May 30, 2013 (KAMPALA) – The United Nation Children Fund launched a global report on Thursday highlighting the plight of children living with disabilities and calling for an end to discrimination that leaves them with a limited ability to be active members of society.
UNICEF’s South Sudan envoy, Dr. Yasmin Ali Haque, released a statement saying that children with disabilities have the same rights and needs as all children and “should be given equal opportunities to ensure that they grow up to their full potential to become independent and productive citizens. Their rights need to be respected throughout their life”.
Children born with disabilities are often discriminated against from the day they are born as their births go unregistered. This lack of official acknowledgment means that the child can be denied from social services and legal protection.
Their marginalization only increases with discrimination, UNICEF said in a statement, however, no data exists on how many children under the age of six are currently living with disabilities in South Sudan.
“When you see the disability before the child, it is not only wrong for the child, but it deprives society of all that child has to offer,” said Anthony Lake a UNICEF staff during the launching of the report.
The 2008 census revealed that 75.7% of all people living with disabilities in South Sudan have never attended school, contributing to the country’s high illiteracy rates, which are some of the worst in the world.
In 2011, an estimated of 22,896 or 1.6% of the total school population were identified as learners with special needs in South Sudan primary schools.
Mr. Henry Swaka Handicap International’s Advocacy Officer says that South Sudanese children “continue to be isolated when it comes to education as the schools in South Sudan, they are not well equipped with facilities to handle children with special needs”.
The report found that there is little data on the number of children with disabilities, what disabilities they have and how disabilities affect their lives. As a result, few governments have a dependable guide for allocating resources to support and assist children with disabilities and their families.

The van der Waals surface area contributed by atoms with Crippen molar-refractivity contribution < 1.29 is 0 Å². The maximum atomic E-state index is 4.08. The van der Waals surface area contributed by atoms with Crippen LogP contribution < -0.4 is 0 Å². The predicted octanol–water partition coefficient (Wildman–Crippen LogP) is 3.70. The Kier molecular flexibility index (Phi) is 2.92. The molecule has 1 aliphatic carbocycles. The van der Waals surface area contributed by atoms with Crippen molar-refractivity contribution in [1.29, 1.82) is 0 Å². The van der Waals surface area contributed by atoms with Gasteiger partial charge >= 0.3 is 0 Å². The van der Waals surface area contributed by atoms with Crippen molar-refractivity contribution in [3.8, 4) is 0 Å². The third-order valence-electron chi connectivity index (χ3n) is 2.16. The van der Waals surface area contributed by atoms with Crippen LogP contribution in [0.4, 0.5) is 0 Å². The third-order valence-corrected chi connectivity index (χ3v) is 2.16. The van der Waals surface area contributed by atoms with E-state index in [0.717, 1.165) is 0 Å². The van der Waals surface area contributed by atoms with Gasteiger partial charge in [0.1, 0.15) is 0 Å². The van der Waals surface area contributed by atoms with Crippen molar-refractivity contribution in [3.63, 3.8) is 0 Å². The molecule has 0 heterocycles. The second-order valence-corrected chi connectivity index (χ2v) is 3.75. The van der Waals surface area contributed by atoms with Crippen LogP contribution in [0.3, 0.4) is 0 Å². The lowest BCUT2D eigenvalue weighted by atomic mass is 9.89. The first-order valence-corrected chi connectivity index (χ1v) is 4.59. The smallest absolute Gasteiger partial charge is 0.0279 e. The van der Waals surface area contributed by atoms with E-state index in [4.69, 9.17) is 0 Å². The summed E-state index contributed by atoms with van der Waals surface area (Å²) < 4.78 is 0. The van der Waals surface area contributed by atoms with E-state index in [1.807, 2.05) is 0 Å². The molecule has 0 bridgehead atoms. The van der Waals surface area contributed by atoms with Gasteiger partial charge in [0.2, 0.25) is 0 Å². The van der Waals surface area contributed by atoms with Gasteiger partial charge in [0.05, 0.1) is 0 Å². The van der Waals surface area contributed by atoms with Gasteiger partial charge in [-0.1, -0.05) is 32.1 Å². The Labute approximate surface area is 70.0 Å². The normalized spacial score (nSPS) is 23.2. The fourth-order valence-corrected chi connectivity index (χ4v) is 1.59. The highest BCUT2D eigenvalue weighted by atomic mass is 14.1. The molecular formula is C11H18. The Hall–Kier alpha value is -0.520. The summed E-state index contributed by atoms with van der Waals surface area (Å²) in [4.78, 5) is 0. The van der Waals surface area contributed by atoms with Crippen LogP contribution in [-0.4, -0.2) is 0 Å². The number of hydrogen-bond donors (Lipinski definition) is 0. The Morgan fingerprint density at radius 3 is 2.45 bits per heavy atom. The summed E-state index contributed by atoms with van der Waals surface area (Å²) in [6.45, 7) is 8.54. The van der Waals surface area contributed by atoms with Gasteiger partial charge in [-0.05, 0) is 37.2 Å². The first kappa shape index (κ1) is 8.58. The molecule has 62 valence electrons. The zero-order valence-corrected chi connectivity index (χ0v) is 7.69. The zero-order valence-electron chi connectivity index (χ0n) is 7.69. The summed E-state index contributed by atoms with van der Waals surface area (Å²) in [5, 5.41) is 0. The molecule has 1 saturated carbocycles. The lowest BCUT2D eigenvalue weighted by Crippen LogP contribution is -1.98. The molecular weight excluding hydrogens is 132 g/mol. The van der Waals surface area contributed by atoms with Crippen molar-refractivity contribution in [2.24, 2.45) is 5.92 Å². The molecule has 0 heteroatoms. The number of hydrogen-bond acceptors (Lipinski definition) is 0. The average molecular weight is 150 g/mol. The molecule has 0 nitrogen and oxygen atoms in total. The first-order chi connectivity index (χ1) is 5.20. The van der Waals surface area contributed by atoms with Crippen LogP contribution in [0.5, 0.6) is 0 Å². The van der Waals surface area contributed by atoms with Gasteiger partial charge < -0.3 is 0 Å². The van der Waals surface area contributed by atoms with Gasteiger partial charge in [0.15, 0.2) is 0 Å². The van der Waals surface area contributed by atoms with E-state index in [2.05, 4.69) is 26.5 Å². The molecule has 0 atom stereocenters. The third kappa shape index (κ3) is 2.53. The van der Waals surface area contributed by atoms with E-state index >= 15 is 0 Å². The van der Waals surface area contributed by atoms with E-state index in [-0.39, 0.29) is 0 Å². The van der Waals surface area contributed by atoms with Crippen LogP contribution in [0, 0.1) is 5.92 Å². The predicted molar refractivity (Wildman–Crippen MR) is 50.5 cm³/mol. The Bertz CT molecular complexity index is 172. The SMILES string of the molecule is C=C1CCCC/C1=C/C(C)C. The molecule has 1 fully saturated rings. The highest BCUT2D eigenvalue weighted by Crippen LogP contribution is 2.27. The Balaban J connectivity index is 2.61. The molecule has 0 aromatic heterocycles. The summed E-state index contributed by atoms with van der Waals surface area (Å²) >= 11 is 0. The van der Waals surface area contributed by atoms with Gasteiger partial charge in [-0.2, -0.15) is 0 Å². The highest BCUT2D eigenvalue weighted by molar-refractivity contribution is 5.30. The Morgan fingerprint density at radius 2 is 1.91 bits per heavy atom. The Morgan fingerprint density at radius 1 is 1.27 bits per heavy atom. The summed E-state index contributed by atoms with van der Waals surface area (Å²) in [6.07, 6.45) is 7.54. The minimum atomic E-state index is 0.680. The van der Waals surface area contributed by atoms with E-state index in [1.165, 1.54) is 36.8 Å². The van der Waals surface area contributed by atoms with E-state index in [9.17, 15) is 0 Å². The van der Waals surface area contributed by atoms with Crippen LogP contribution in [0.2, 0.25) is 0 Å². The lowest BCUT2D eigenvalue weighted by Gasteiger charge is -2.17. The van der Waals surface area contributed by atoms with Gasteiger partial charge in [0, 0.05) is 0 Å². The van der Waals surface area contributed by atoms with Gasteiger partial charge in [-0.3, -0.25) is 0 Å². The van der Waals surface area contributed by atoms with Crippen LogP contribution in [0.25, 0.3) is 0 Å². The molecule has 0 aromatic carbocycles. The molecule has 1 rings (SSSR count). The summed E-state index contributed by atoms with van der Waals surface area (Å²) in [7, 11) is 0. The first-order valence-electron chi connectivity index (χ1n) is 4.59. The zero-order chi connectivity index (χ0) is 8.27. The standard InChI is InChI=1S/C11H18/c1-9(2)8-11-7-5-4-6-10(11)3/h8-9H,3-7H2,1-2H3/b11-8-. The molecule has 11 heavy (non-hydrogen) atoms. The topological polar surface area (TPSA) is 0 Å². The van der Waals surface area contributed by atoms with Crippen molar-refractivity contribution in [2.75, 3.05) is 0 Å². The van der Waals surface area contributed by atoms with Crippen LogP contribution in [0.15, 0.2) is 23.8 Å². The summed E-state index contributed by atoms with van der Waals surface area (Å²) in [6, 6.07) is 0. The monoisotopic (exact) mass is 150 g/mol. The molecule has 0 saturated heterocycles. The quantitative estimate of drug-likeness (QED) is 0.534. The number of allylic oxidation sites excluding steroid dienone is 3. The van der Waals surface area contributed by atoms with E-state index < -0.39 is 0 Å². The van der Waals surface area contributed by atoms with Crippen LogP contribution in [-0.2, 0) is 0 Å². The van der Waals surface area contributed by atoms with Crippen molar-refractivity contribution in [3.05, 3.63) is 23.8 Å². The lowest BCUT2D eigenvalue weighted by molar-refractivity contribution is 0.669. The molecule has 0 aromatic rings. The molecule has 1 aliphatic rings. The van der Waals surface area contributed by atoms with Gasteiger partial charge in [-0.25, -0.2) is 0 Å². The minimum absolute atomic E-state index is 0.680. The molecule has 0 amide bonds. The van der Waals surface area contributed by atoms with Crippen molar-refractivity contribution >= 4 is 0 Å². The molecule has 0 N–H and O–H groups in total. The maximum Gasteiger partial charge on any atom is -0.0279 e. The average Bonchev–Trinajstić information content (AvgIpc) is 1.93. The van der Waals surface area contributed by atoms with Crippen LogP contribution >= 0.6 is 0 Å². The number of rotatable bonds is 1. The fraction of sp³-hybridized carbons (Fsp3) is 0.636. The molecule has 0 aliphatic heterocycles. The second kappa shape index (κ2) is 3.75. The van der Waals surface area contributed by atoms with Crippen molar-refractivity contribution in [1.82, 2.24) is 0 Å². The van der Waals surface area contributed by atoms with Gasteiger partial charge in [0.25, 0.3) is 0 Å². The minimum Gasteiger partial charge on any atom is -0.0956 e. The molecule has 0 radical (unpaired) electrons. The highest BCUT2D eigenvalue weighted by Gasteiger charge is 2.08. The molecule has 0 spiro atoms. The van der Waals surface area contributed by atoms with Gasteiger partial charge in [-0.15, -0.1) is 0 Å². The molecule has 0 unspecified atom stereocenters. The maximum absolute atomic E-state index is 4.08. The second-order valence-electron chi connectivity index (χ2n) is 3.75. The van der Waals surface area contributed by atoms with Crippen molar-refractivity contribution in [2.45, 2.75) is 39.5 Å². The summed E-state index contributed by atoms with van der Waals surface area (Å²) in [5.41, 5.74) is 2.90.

The State of the World’s Children 2013 report states that children with disabilities are the most likely not to receive health care or go to school. They are among the most vulnerable to violence, abuse, exploitation and neglect, particularly if they are hidden or put in institutions as many are because of social stigma or the economic cost of raising them.
Ms Jackline Moses Ayombo, 20, a resident of Juba who has a hearing impairment says: “One of the worst things about being deaf is that I cannot communicate with people and sometimes this leads to mistreatment and isolation. I have been given the wrong medication several times, because the doctors could not understand my ailment.”
James Ochan, a Project Officer of Handicap International said that society did “not need to create a third class citizen by not providing children with their basic needs, we need to invest in all children, regardless of whether they are living with disabilities or not.”
About one third of the world’s countries have so far failed to ratify the Convention on the Rights of Persons with Disabilities. The 2013 report urges all governments to keep their promises to guarantee the equal rights of all their citizens – including their most excluded and vulnerable children and to support families so that they can meet the higher costs of caring for children with disabilities.
Emmanuel Ladu, 13, asked the government to ensure that children living with disabilities should be involved in extracurricular activities at school just like other children.
UNICEF is calling for measures to fight discrimination among the general public, decision-makers and providers of essential services such as schooling and health care.
It emphasises the importance of involving children and adolescents with disabilities by consulting them on the design and evaluation of programmes and services meant for them.